I haven't looked in a while, but in my estimation it was somewhat hit or miss in terms of accuracy. Some towns and neighborhoods seem to have better data than others.
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  #15  
Old 02-25-2009, 01:33 PM
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Quote:
Originally Posted by MDH33 View Post
I lived in highland and it's disgusting to see what's happening there.

Nice old houses being torn down to put up giant, ugly, poorly built boxes.

I agree with blighted areas being rehabbed (highland isn't blighted) but what is happening there is just greed. Flippers and developers ruining what made that neighborhood nice to live in; nice older homes in a pedestrian friendly, diverse area that wasn't too expensive.

I know Mr. Morkofsky has a different opinion, but we're all entitled to them.
We are one of the folks driving up property values in old Littleton. But it is far from poorly built, it saved as much of the original home as possible (a 600sq. ft. railroad bungalow, but a charming one, and former home to a Littleton mayor), and it was designed to FIT IN with the neighborhood which is still pedestrian friendly and one block from the park. The design hides the size from the street, in direct opposition to what most architects aim for (bigger = 'curb appeal')...

Still didn't make us popular with a couple neighbors, but the vast majority like it. Don't know that these kinds of design goals are in the forefront of developers' minds though. I DO know that I am upside down on investment to value (though not on loan to value... thanks be...) so that is part of the equation.

Before:


'After' (still not done in this photo, as we are doing all the finish work):


The porch columns are now finished, and UB, there is actually finish trim in the front living room. But a home is not primarily an investment, so no regrets.

Folks who do this should hire an architect (a good one obviously) to make sure it is done with an eye to the neighborhood's history... IMHO of course.

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  #16  
Old 02-25-2009, 01:35 PM
sgtpeper sgtpeper is offline
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I'm not exactly sure how they asign values to a home. I'm sure its just from closed numbers without actually looking at the house.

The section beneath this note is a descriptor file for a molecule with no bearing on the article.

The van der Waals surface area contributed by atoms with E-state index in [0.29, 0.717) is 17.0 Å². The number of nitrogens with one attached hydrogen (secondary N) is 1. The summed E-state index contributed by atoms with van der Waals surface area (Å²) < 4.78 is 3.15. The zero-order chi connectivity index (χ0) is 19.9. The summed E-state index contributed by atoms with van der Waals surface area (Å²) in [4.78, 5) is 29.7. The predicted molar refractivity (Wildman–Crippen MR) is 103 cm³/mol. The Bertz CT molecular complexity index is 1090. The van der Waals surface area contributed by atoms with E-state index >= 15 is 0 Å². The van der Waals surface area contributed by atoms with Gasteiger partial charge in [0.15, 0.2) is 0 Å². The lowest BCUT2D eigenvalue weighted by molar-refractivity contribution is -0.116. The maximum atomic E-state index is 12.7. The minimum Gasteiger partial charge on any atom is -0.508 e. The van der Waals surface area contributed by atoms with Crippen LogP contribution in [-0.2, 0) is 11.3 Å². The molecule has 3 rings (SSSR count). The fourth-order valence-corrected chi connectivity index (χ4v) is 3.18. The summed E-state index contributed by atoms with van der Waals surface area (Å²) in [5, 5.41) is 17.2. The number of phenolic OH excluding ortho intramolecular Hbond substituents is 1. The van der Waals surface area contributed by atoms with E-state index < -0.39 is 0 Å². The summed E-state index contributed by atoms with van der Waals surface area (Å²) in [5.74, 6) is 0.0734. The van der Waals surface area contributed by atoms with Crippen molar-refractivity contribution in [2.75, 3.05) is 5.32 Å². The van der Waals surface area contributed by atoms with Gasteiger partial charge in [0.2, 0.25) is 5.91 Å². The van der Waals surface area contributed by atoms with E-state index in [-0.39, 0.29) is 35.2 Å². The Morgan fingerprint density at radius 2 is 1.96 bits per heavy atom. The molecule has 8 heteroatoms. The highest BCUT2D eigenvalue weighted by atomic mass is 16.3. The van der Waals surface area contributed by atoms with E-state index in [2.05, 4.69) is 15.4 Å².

I have an appraisal background as well, and they say first thing in the classes that Zillow is not a great tool for finding value of a property.

Just like anything else its just another tool but take it with a grain of salt. I have seen Zillow say a property was worth 150k more than it really was - this was for a loft in the Titanium lofts downtown.

Also keep in mind appraisals are BS right now too. Most appraisers are SOOOO afraid of losing their licenses that even if a house is worth WAY more than what its under contract for they still only show it as being worth maybe 3k over the contract price.

My best advice is to work with a really good realtor who really knows your area. Honestly there are SOOOO many bad realtors out there its scary. I'm not necessarily advocating you work with me, but you should definitely really interview any realtor you plan on working with. Make sure they REALLY know the are, make sure they have a really good idea of what youre looking for and look for other qualifications. For example I have a double degree in finance and real estate, an appraisal background, and a construction background from ultra custom to rehab homes.

Look for people that are very well rounded
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  #17  
Old 02-25-2009, 01:40 PM
sgtpeper sgtpeper is offline
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Oh another part I should add to the debate of new builds -

I sat down with my developer boss to help design a new large building were going to be starting this summer. I said why don't we build something with classic aesthetics and charm. He said he would LOVE to build something like that. The problem is, the people willing to pay good money for a new built home in the city seem to only be buying modern. He said if there was a market for classicly designed and built properties he'd instantly design/build those.

Builders just have to keep building whatever the market calls for unfortunately.

BUT I still agree, it doesnt mean they should build crap.
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  #18  
Old 02-25-2009, 03:04 PM
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I took a beating on our townhome in Frisco selling it last November. Summit County property values fell plenty last year.